Neuropsychiatric lupus characterized by the Owl’s eye sign #
More than half of SLE patients will suffer from neuropsychiatric lupus erythematosus (NPSLE) during the course of their disease. Although nearly half of the NPSLE patients have normal MRI manifestations, the abnormalities found in the remainder can be located anywhere in the brain, and especially in the subcortical white matter of the frontal and temporal lobe.

However, NPSLE involving the medulla oblongata and spinal cord which presents as the “owl’s eye” sign has, as per the authors not been reported to date. The following case appears in the journal BMC Neurology.

A 19-year-old girl presented with a 7-day history of fever and headache since a one day’s exertion, accompanied by 2 days of weakness. The patient had slurred speech. Neurological examination revealed the presence of horizontal nystagmus and a limitation of bilateral eye movement when looking up and down. At the same time, she showed difficulty in raising the jaw, accompanied by a weak pharyngeal reflex. Muscle strength was remarkably decreased in all four extremities: the MRCS grade of the upper limbs was 4/5, while in the lower limbs it was 0/5.

Hypotonia was apparent in the lower extremities. Regarding subjective sensation, the patient appeared to be experiencing an increased sense of pain in the whole body, and especially in the cervical region, abdomen, and feet. An examination of shallow reflex documented the reinforcement of the abdominal reflex. Deep tendon reflexes were symmetric: absent in lower, normal in upper extremities. The patient also had a stiff neck with a positive Kernig’s sign.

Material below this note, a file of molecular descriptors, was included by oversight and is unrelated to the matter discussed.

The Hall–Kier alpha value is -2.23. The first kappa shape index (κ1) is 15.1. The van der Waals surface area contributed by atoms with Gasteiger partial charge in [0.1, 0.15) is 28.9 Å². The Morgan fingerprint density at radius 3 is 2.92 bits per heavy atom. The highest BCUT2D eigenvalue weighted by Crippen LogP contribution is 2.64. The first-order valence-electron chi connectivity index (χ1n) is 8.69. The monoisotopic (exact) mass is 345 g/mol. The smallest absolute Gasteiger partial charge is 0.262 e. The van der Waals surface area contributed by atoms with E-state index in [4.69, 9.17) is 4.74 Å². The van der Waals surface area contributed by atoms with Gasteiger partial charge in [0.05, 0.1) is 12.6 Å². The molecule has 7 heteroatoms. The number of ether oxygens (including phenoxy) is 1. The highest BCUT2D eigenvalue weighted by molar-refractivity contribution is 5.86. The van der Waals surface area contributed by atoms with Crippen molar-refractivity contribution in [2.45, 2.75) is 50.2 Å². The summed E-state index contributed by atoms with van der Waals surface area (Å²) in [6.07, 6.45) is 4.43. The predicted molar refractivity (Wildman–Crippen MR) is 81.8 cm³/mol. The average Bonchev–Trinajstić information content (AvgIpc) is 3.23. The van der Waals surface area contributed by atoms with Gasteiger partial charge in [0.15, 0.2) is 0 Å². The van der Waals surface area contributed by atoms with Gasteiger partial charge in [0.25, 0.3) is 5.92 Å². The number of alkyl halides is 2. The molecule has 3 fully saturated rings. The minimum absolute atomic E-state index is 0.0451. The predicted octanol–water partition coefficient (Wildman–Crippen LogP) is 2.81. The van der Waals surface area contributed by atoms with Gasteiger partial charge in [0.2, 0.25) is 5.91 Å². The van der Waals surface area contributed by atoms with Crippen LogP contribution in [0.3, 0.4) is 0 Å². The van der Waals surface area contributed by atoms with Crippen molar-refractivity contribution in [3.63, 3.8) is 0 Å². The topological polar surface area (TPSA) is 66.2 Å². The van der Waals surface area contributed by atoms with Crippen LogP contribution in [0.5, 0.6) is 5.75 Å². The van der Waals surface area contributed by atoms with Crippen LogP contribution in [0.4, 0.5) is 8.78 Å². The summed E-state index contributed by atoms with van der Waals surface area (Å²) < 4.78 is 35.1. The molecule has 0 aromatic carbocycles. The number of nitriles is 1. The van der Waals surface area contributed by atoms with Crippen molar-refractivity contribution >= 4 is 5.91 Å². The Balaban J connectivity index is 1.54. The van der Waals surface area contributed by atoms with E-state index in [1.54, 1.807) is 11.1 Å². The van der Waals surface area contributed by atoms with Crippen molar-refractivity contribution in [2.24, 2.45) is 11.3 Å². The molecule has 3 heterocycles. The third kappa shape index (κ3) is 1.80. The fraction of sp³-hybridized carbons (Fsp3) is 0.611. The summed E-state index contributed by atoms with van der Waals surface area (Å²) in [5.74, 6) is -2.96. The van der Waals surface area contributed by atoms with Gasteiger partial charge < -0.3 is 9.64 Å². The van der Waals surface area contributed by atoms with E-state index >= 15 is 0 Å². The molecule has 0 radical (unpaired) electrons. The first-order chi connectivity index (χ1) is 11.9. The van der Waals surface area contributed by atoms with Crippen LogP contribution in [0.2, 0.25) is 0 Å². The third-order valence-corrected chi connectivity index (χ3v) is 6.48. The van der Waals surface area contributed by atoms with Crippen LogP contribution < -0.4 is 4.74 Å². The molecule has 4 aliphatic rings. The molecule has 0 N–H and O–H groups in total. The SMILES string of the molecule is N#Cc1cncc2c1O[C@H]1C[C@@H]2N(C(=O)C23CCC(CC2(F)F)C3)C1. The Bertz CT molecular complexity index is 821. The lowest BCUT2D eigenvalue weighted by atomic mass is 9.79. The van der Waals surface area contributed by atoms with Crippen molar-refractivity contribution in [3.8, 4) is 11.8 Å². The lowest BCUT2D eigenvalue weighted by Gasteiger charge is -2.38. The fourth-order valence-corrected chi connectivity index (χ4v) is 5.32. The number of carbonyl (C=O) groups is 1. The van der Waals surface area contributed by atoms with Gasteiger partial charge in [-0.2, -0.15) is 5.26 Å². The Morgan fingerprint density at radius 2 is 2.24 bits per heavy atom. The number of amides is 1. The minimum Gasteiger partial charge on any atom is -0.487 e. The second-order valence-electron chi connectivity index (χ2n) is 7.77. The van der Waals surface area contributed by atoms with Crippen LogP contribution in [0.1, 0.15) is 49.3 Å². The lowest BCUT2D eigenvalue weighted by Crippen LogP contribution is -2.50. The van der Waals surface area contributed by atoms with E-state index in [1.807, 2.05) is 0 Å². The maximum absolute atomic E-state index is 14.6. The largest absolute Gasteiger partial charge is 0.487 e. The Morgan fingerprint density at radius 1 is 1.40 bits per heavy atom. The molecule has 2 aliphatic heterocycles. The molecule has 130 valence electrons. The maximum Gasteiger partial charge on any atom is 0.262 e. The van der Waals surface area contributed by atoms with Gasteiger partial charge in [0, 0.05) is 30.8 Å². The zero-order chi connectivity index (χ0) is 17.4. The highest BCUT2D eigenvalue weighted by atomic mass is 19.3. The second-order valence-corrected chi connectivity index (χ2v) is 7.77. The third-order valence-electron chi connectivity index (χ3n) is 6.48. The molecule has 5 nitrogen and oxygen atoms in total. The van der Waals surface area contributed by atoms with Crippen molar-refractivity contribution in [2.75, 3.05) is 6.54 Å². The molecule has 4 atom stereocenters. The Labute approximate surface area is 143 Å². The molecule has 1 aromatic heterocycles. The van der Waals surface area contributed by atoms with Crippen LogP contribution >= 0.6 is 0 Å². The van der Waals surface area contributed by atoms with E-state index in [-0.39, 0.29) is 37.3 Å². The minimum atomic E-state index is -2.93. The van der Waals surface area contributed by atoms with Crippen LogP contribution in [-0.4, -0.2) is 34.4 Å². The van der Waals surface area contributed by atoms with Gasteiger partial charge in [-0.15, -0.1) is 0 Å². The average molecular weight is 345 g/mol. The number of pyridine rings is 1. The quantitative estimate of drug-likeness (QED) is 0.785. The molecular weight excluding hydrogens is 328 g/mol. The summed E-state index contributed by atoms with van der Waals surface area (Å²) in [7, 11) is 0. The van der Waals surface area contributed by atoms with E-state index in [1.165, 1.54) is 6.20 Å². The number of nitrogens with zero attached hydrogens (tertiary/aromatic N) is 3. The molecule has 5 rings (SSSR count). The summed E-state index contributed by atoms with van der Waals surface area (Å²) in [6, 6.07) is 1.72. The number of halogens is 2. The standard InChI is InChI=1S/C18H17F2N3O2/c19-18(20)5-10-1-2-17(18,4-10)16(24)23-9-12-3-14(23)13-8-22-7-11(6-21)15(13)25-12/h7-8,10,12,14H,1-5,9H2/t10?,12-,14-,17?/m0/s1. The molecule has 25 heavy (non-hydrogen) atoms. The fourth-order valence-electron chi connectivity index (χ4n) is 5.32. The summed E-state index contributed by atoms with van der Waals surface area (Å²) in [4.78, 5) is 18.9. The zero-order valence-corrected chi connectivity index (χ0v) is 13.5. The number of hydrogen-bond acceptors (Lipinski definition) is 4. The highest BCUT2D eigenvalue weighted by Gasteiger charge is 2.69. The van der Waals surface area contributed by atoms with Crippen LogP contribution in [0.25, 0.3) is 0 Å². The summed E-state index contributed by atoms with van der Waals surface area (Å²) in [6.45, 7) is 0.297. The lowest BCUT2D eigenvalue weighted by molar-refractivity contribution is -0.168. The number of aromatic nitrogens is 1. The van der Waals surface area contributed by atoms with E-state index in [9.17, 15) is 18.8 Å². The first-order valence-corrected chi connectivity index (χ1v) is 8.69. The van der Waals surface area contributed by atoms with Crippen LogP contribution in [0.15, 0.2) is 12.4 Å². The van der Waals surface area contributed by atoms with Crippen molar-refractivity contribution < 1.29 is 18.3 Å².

The laboratory examination showed elevated C - reactive protein and rheumatoid factor, as well as complement components 3 and 4. Symptomatic treatments were applied, but she did not respond well, after which we did immunological laboratory examinations. The results showed the presence of anti-nRNP/Sm, anti-dsDNA and anti-AMA M2 antibodies.

An MRI scan and enhancement of the cervical and thoracic regions displayed abnormal signs in the medulla and bilateral anterior horn of the lower thoracic spine. Following the exclusion of other possible diseases, neuropsychiatric lupus was diagnosed. High-dose intravenous gamma-globulin combined with methylprednisolone gradually improved her condition.

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